On Gatsby Cloud, we differentiate between content changes and code changes. When a content editor tweaks an article in a CMS, that triggers a content change. When a developer modifies a React component, that's a code change. What about Markdown or MDX? For our purposes, anything that gets committed to git is a code change.
Last week's launch supports content changes with a few specific CMS providers:
- Wordpress (alpha)
- Drupal (alpha)
In order to build incrementally, we need tight integration with the CMS to be able to detect changes. To get to the build speeds we're after, it's not fast enough to fetch all recent data and figure out what's changed; we need to integrate at a lower level with the CMS, and every CMS is different.
What if you're not using one of those CMS', or if your content is in Markdown? We hope to add full support soon, but there's a surprising benefit even today for all gatsby sites.
When you think about it, a sub-10-second build is wild. Have you ever heard of a Webpack app being built that fast?!
There's two parts to Gatsby Cloud's incremental builds feature:
- Figuring out which pages need to be rebuilt when specific content changes, by working out the data dependencies.
- Intelligent, persistent, long-running caching and parallelization.
Each Gatsby build has a whole bunch of steps beyond fetching data from a CMS. With incremental builds, Gatsby Cloud is able to do really granular caching, and split work among many concurrent processes.
Either of these steps on their own is a massive boon, but their cumulative effect is absolutely magical. It's pretty ridiculous to watch a content-heavy site get updated live in only a few seconds.
And that second half—intelligent caching and parallelization—works for all Gatsby sites! For example, this blog uses MDX for its content, which is not a supported data source. Before incremental builds, this blog took 3-5 minutes to build. That time has shrunk to 2-3 minutes!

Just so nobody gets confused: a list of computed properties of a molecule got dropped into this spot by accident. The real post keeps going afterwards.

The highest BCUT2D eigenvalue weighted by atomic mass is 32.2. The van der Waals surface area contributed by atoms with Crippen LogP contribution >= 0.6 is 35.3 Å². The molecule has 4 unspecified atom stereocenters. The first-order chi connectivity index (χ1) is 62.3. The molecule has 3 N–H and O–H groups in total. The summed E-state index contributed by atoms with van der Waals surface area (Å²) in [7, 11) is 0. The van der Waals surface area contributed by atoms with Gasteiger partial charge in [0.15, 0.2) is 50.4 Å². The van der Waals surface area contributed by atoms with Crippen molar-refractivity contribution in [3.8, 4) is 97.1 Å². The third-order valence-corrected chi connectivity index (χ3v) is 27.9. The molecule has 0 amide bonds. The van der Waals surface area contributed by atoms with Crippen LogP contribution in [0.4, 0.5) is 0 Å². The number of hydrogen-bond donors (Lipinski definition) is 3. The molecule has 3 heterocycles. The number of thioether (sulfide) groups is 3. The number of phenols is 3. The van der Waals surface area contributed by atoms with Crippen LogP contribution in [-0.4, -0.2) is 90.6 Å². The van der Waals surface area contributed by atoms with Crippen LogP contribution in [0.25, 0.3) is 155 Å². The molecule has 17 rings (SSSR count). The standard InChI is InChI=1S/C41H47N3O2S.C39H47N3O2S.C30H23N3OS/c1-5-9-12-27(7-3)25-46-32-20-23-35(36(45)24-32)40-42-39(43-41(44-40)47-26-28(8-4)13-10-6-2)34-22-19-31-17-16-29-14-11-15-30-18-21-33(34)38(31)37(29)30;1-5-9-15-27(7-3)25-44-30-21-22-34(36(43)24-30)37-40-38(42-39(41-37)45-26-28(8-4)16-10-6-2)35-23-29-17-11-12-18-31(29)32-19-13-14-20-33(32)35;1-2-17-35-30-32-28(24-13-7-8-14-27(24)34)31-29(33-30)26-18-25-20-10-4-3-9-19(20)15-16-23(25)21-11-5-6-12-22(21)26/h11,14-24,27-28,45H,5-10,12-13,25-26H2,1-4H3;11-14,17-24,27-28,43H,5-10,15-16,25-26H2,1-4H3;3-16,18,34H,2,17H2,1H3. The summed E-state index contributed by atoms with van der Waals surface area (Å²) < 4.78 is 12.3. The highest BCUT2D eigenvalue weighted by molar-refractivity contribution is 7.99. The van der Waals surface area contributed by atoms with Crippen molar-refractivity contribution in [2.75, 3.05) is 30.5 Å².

Incremental Builds, as defined by the two parts above, is a Gatsby Cloud exclusive feature. Reasonably, some folks were a bit disappointed by this.
It's important to clarify that in order to achieve the results that we have, we need to own the CI/CD pipeline. This isn't something that can be packaged in our open-source repo.
Because Gatsby Cloud only has to build Gatsby sites, we can make all kinds of assumptions and optimizations around that. Other CI/CD platforms can't optimize their cloud infrastructure for a specific kind of site, since they need to support many different build processes and application types.
That said, it's important to us that Gatsby builds quickly on all platforms! And some of this is portable. For example, there is experimental support for "incremental data changes", to handle the content-diffing mentioned earlier.
We do believe that Gatsby Cloud should be the best place to build your Gatsby project, since we're able to make Gatsby-specific optimizations. But we also want Gatsby builds to be fast, no matter where they're built.
The biggest pitfall of building a static site has always been the build times.
As that pitfall starts to evaporate, I'm super excited to see what kinds of developments we'll see in this area. What kinds of previously-unthinkable workflows will emerge? How broad will static pre-compilation spread?
We're still at the beginning, but it's a big early step.